My harvest

As Ciri, the kiddos, and I continue on this path of a healthy, sustainable lifestyle, I am reminded now more than ever about what Thanksgiving was and what it has changed in to.

This year has proven difficult yet the harvest of our hard work has been plentiful and nourishing. Between doing what I love with friends that I care about and living a beautiful life with some of the coolest people on the planet, its hard to find something to NOT be thankful for.

The years have been rough and stormy and I could sit here and write about all of the harsh moments that could have been better. In truth, the near future looks promising and THAT is what is important. Hard work and hard decisions bring the largest and most bountiful harvest.

Surrounding yourself with people that are supportive, respectful, understanding, and humorous doesn't hurt either. Sometimes, hard decisions and hard work sucks, but they're mere presence helps make it easier.

I'm thankful for my family and friends. I'm also thankful that my hard work returned a great year with my family and friends.


Using Dropbox for versioning

Prior to my current position, I had no clue what SVN or GIT were.  I finally got a very thorough explanation of SVN and versioning in general a few weeks ago.  Like all concepts I learn, I started to examine areas that might benefit from not just SVN but the concept of versions and revisions.

The obvious place was my personal pool of ongoing projects.  But I know how I work with new things.  I get all “ooo shiny” and want to find a place for it even thought all it is is shiny – nothing more. With this in mind, I thought about where my projects currently reside: Dropbox. 


Dropbox has revisions!  Duh!  Using the methods explained to me but considering the size and use of my files, Dropbox is the perfect platform. I have accumulated about 4 gigs of extra space on my free account over the years; It already creates periodic revisions (I don’t believe it’s with every save, but that’s ok for my use it is with “every change”); and it syncs to all my other computers including my test server.

The test server, by the way, has symbolic links set up so when I save the file locally, it is immediately pushed to my web server for testing. No FTP required!

Research is for weenies.

I didn’t think to search if anyone already thought about this until recently.  Maybe I’m not searching with the right query, but I couldn't find much except “Hey! Here’s an idea!” which is less than helpful.

I did start reading up on the concepts behind SVN and GIT which helped a little.  Wiki: saving the day again.

[Update] I just found this link. I don’t have a problem with rollbacks but most of my projects are small.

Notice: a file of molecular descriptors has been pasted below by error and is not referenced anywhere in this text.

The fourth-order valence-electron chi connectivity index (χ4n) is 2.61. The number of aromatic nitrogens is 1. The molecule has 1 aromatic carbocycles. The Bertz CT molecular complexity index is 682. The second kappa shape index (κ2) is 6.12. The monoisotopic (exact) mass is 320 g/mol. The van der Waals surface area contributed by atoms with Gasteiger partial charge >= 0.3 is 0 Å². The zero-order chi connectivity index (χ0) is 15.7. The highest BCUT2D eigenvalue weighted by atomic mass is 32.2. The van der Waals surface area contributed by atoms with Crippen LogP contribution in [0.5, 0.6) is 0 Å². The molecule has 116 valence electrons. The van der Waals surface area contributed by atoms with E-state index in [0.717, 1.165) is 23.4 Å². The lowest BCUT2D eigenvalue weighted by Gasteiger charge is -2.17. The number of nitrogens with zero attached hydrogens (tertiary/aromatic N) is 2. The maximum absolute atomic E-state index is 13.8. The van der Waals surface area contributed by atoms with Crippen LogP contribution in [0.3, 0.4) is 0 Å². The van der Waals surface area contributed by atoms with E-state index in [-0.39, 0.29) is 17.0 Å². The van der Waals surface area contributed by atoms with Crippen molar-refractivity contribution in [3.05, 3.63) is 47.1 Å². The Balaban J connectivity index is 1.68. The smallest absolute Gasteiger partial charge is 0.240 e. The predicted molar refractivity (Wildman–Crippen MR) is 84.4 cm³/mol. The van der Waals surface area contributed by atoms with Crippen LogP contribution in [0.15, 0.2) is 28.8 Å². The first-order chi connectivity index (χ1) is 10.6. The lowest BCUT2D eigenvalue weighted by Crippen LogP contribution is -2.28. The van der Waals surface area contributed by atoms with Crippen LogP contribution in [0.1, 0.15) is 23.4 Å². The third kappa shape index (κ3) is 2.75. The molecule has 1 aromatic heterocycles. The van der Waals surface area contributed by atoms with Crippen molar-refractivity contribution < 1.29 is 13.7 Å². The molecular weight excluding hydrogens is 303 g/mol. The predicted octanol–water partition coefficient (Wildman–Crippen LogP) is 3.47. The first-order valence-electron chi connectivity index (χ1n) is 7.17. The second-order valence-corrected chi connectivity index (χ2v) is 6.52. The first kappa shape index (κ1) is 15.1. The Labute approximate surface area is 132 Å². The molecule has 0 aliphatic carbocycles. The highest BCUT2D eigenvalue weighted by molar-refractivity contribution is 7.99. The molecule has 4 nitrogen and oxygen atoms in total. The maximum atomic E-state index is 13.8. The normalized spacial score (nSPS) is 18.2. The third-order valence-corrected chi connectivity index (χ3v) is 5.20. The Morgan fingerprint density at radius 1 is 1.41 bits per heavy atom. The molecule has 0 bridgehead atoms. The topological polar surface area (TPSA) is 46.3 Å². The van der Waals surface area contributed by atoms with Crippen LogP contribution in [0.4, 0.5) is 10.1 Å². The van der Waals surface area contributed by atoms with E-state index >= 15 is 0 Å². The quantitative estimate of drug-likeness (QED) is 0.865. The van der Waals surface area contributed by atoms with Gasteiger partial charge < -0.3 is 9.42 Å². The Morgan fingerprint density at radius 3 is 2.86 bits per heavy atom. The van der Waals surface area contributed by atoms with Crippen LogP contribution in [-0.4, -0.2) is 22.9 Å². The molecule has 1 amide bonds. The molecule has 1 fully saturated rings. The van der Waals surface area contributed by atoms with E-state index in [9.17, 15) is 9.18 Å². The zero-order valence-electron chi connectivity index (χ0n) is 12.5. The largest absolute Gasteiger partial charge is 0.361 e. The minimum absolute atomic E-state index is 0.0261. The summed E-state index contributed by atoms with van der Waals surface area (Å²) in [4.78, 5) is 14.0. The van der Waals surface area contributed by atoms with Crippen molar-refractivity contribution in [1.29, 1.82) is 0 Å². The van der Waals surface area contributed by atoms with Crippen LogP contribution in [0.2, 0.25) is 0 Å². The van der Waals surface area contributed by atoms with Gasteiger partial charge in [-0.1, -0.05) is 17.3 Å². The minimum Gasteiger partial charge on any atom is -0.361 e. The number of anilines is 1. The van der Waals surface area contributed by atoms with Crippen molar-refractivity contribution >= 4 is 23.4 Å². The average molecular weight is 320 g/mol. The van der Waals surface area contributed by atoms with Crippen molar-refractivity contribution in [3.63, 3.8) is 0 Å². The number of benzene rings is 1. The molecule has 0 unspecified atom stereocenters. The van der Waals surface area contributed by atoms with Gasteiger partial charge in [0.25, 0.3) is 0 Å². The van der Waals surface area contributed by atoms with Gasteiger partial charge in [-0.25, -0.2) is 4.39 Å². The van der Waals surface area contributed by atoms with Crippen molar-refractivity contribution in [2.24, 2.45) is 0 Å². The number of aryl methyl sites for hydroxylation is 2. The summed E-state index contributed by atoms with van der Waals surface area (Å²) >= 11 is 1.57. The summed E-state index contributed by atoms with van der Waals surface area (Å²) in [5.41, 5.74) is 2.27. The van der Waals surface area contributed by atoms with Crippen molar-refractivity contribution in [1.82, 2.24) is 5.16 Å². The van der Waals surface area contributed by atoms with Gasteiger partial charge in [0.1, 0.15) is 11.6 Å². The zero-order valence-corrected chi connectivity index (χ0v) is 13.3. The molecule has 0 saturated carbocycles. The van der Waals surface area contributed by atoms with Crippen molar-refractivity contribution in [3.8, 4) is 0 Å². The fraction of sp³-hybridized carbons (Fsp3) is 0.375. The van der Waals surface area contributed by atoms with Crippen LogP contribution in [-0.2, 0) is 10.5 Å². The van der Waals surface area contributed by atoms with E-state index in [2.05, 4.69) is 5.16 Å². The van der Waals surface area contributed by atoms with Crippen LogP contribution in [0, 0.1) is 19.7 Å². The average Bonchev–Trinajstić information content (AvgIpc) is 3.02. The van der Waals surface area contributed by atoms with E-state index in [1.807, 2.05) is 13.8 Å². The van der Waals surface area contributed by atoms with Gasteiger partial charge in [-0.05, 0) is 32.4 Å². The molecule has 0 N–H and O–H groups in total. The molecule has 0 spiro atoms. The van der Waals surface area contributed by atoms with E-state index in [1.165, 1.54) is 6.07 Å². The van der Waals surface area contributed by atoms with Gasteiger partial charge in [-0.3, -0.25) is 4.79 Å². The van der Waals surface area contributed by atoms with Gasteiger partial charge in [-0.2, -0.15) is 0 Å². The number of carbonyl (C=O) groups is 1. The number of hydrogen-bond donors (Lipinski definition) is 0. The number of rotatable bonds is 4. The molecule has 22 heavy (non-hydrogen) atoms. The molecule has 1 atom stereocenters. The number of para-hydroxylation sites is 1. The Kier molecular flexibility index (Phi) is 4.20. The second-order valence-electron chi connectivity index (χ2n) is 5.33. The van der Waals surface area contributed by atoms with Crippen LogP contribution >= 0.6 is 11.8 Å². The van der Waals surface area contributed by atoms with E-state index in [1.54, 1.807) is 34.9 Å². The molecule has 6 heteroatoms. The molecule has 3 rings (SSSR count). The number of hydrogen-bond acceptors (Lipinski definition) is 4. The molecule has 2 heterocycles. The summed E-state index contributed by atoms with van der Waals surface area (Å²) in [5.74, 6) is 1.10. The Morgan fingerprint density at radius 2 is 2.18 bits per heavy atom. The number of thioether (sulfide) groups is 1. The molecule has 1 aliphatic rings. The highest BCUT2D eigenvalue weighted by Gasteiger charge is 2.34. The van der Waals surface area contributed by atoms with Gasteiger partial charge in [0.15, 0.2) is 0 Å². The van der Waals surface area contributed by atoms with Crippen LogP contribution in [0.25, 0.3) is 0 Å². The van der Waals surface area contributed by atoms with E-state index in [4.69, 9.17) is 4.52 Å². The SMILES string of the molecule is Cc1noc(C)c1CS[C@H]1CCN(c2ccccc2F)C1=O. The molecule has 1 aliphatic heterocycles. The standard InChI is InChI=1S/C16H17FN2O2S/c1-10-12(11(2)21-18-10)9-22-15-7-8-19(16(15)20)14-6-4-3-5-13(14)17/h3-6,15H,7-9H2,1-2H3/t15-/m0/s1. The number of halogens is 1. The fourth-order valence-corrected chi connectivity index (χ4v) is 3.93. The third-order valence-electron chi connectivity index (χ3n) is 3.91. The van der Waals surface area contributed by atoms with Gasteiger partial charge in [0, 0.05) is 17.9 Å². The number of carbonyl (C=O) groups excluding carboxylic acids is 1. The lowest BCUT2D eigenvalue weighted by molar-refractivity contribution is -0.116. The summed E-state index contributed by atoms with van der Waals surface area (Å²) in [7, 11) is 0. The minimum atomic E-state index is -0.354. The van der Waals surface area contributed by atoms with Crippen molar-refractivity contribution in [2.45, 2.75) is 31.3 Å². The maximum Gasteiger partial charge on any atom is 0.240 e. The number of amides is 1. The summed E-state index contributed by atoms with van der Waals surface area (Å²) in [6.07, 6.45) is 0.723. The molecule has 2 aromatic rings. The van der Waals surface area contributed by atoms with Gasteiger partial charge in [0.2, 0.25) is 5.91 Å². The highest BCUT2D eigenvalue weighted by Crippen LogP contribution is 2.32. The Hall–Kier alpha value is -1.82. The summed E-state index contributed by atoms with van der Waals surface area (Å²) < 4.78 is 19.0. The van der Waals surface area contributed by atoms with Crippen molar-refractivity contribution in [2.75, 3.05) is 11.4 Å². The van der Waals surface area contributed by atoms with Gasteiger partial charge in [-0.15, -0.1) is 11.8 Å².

I have a web application that I am updating: DailyKittehEmail App.  The current stable version is 1.0 while the current development version I call RC. So the folder structure looks like this:

WEBAPPS > DailyKittehEmail  > 1.0, RC

The versioned folders are locked – I don’t edit those anymore. If I need to make an update, I copy the whole folder to an RC folder and work from there – this is how I branch or fork a version.  When I’m ready to commit that release, I give it a version based on the edits made and change the folder name to the new version number. The new folder structure will look like this:

WEBAPPS > DailyKittehEmail > 1.0, 1.1

During development, though, as I finish editing for the night, I update my release notes with that nights version number.  Discipline, lads and laddettes, discipline. The folder would stay as RC but I keep the log going.

So, the cycle continues.  If I need to update 1.1, I copy it into a new RC folder and squash bugs or add new cool stuff.  The best part is that all this is done within Dropbox so it’s backed up and versioned.

Meh. What about source control.

The one thing it needs is source control.  Because it’s just myself, I don’t really run into me overwriting my own changes because I didn’t properly check something out/in.  But to make this a valid solution, it would obviously need some way of controlling edits and commits.

Another necessity would be to create a copy with every save.  The source control can back up the file before overwriting it to a specified folder in the Dropbox space.

Ok, it’s not very robust on it’s own, but it’s free and it’s robust enough for a one-dev gig.  With some proper planning, it can probably work with multiples but why when SVN is pretty cheap.


Also, apparently this helps with source control



Big Jambox is a big meh, that’s what it is…

It is odd to me that the designer of the Jambox also designed the new Big Jambox.  The Jambox is simple and almost utilitarian.  The Big Jambox with it's Jawbone badge and extra buttons and extra options is not the same.  I wouldn't even agree if you said it was an "evolutionary step" in the design.

I don't like it.

On the other hand, I can see how the extra controls would be useful.  The buttons have context just by their shape and positioning.

But... that badge.  Oohhh, that badge.

I loved that the original covertly mentioned it was a Jawbone product on top.  The product design sets this speaker apart from it's competitors - why do you need to have your mark on the front of it as well?  It pulls attention away from the detail and thought that went into the design. Keep it simple, a gentle reminder would suffice.

If anything, I bet it sounds pretty bad ass, though.  More air space, bigger drivers, more powah.  Obviously, I'm conflicted.

Actually, I'm not: I heart my Jambox. Just bummed out on the design of this iteration.

Jawbone BIG JAMBOX Wireless Speaker | Hi-fi Sound, Wireless, Portable, Smart & Updateable.